Friday, March 13, 2009

Fourth letter home (extract)

31st January, 2009
I can’t believe that I have been in England for over a month. At the same time, it seems like much longer than that, because so much has happened. I am looking forward to everything being a lot more settled now that I have the job front sorted, but I’m also lamenting an earlier return to regular marking and lesson planning than I was hoping for! Oh well.

My first three days at 'new school' went well, although it was certainly a case of ‘information overload’. Starting four weeks into a term, following a supply teacher who had only stayed for three weeks, is going to mean a lot of careful planning to ensure that I can cover the learning outcomes within the time remaining- before I have really come to grips with the individual skill levels of the students under my care. From what I can gather, the students have been left to mostly faff about or watch the dvds during the last three weeks, so we have a lot of catching up to do. The fact that I am still teaching at 'tiny town' two days a week until half term (because I’m more interested in doing the right thing than my agency was) also means that I am having to leave extras for the teaching assistant who will be filling in for me at 'new school' while I’m not there- hardly ideal. Anyway, we’ll get there.

The English faculty has ten members, and from what I have seen so far they are all intelligent and engaged, and mostly young. They have been really helpful and I have no doubt they will continue to be, but at the same time 'new school' has no staff induction system to speak of. I rocked up on Monday morning and was teaching my own lessons from period one onwards... and that was it! At least the curriculum is well planned out so I’m not going in there completely blind, but the assessment and reporting practices are still a mystery, so I’m hoping to come to grips with that asap so that I don’t end up with a big mess on my hands.

Getting to know my students will be more difficult than I am used to- I have three year 7 classes, two year 8s, a year 9, a year 10 and a year 8 drama class. That’s double the number of classes that I have been teaching in Oz over the last couple of years, and I’m actually under allotted by four whole periods. The 7-9 classes have over one hour less class time than they get at my old school, and the senior classes are about the same. I am missing 70 minute classes in which you can actually get quite a bit done. I am also missing laptops and access to technology in general. The change is going to make quite a difference to my teaching style, but that’s not the only change, of course.

Working in exercise books has become quite an art-form over here! The students use different codes for course work and homework, and get quite agitated if you forget to write the date on the board or give them a heading, or don’t specify whether or not you want something written in the margin (margins? Try getting a kid at my old school to even rule one). Even the senior students, who wouldn’t give a stuff about headings and whatnot at my old school ask for bloody headings. I have to work pretty hard to bite my tongue and not say, ‘who cares? This isn’t learning- you’re never going to write in a bloomin’ exercise book again once you leave school and it’s just wasting our learning time’... but that wouldn’t go over very well. Suffice to say, I don’t think that developing independent learners is a focus of the English education system.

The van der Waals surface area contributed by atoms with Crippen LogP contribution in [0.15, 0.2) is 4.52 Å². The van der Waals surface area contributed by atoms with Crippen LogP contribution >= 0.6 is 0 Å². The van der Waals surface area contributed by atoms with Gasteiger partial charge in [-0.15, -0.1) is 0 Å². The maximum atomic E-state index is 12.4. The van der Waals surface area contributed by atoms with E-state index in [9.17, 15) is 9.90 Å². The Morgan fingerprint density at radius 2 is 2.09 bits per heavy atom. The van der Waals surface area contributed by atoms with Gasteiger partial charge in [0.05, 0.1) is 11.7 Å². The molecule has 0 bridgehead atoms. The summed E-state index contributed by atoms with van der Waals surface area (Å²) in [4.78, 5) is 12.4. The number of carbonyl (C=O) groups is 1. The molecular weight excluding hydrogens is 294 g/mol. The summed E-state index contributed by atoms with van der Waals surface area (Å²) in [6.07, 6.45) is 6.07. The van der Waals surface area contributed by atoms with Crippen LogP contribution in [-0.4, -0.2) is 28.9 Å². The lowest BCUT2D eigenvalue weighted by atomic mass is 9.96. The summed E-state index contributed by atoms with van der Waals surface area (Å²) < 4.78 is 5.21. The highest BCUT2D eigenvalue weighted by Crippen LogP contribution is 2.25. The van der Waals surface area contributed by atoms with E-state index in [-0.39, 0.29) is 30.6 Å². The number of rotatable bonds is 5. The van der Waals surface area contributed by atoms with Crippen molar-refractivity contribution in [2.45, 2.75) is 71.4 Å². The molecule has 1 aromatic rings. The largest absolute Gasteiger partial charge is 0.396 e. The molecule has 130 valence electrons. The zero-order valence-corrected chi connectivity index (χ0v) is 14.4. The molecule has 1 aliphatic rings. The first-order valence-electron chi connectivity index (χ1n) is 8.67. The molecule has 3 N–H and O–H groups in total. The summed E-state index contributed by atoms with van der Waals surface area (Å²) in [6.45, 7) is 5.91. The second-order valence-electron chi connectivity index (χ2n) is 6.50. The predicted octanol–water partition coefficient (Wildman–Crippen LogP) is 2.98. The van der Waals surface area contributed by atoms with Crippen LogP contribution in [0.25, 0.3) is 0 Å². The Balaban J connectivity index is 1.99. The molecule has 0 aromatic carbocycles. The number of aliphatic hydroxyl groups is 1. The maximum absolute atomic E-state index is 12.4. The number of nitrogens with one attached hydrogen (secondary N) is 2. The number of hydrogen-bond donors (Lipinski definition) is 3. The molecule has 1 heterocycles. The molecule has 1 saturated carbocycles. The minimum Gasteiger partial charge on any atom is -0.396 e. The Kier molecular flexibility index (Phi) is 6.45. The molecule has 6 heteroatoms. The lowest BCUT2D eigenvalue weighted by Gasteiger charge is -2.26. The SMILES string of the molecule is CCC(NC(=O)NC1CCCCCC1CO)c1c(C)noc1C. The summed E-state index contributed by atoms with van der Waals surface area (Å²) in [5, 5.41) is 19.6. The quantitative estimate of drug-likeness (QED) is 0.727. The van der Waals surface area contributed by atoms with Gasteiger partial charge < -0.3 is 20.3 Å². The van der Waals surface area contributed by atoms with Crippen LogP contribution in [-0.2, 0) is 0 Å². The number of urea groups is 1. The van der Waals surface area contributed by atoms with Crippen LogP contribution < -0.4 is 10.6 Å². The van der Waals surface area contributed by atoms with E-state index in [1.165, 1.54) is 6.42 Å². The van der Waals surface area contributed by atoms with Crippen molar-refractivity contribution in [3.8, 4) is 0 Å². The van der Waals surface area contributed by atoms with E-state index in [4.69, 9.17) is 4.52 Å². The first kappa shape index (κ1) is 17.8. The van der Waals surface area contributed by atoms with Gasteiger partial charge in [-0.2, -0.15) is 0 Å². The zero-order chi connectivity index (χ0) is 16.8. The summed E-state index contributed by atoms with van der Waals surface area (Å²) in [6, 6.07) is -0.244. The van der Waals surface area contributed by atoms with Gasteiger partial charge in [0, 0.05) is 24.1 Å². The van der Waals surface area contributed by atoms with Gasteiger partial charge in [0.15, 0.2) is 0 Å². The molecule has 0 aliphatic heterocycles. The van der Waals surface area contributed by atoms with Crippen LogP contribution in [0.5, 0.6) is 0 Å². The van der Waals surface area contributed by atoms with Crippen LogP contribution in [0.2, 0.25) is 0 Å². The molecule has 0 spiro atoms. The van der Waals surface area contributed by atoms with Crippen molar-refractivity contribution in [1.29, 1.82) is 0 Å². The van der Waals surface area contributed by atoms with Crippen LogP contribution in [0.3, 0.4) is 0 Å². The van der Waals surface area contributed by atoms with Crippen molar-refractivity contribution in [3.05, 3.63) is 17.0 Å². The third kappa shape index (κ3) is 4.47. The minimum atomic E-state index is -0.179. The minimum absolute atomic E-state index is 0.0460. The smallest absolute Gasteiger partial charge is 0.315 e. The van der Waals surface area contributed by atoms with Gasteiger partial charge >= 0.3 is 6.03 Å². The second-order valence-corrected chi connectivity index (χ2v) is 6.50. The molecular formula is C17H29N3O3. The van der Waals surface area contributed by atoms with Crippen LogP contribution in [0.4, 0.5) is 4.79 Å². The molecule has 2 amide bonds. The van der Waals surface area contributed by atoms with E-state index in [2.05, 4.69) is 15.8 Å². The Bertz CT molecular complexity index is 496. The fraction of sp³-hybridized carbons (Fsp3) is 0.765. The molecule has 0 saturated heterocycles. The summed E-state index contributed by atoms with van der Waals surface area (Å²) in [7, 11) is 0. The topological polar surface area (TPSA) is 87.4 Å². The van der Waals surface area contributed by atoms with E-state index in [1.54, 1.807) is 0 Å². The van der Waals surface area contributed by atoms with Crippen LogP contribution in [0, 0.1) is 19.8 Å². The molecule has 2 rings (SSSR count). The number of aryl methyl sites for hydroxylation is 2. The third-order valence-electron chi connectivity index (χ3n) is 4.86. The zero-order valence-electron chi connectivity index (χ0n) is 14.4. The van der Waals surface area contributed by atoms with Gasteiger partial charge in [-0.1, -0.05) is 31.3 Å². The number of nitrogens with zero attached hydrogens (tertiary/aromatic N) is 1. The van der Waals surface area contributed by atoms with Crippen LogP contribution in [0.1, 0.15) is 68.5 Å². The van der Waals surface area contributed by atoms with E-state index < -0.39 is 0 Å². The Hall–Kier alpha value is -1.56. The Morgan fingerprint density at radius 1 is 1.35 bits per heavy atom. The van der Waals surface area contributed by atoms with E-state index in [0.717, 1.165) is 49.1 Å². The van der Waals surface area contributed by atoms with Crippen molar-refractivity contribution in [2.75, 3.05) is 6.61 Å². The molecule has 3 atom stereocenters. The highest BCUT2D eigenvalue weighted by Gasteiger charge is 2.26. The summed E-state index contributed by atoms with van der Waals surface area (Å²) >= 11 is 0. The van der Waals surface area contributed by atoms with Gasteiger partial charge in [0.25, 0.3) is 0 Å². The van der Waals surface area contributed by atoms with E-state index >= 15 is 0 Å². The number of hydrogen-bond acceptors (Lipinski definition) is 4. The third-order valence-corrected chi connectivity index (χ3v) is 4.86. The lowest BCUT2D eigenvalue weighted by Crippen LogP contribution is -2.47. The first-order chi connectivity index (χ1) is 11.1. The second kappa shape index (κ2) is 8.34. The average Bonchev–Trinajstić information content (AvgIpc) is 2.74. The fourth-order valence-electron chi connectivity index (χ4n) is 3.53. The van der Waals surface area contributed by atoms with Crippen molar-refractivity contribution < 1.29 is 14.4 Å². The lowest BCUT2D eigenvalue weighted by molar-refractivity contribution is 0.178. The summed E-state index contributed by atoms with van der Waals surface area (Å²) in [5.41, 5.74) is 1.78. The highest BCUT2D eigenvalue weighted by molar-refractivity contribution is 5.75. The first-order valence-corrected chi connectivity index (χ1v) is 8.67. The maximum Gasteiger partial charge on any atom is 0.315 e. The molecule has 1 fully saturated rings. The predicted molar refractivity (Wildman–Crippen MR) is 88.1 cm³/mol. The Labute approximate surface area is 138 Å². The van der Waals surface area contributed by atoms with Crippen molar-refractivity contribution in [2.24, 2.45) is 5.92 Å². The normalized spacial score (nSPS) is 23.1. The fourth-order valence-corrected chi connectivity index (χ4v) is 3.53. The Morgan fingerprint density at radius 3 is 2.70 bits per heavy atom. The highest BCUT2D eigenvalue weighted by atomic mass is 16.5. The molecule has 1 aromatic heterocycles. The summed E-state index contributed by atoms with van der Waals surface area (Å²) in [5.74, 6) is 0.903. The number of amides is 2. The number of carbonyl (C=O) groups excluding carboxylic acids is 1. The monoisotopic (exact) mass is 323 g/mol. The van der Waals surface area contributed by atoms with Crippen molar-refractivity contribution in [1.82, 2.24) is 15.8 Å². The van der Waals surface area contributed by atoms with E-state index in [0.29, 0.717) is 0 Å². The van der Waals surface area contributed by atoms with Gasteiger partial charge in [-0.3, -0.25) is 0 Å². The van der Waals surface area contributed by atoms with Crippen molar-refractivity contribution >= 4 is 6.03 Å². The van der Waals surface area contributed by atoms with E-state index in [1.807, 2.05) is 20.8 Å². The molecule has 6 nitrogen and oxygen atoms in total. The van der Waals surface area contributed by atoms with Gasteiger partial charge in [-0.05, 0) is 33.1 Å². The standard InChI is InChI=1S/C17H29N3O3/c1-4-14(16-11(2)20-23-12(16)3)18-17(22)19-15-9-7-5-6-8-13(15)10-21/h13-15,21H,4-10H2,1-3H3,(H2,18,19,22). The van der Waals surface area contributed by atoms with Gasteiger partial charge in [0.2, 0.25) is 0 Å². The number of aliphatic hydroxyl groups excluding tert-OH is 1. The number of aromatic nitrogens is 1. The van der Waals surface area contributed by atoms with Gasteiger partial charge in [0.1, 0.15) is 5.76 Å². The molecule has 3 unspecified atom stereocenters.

The students are quite cute (a lot of them anyway- not the year 10’s so much) but I am so out of practice at teaching the middle years. I am missing my year 12s. One of the year 7 classes in particular are endearingly keen and so desperate for my undivided attention that I tend to feel like I have 30 toddlers attached to my ankles when I am teaching them. They seem younger than Australian year 7s, especially considering that they are already more than halfway through their school year, but I guess the timing of the school year makes a difference as well. Anyway, I think that teaching the younger years will be fun- I just need to train them up a bit!

It’s a very traditional school in lots of ways- I nearly fell over when I walked into my first class and began to take the ‘register’ (call it the roll and you get either laughter or confusion) and every student responded to their name with ‘Yes Madam’. Seriously. I’m not joking. It is taking some getting used to, and it is hard not to feel a certain sensation of identity loss when you realise that not one of your students is actually going to address you by name, ever. Even when kids are trying to get my attention during independent work I don’t get the singsong ‘mi-ss, mi-ss’ anymore- I get ‘madam, madam’. I can still hear it in my head today. Ugh.

Anyway, we’ll see how it goes. I think that I will learn a lot, but I’m not really thinking beyond keeping my head above water by following the workplan and getting to know the kids at the moment. Hopefully that will change in time. It has only been three days, after all!

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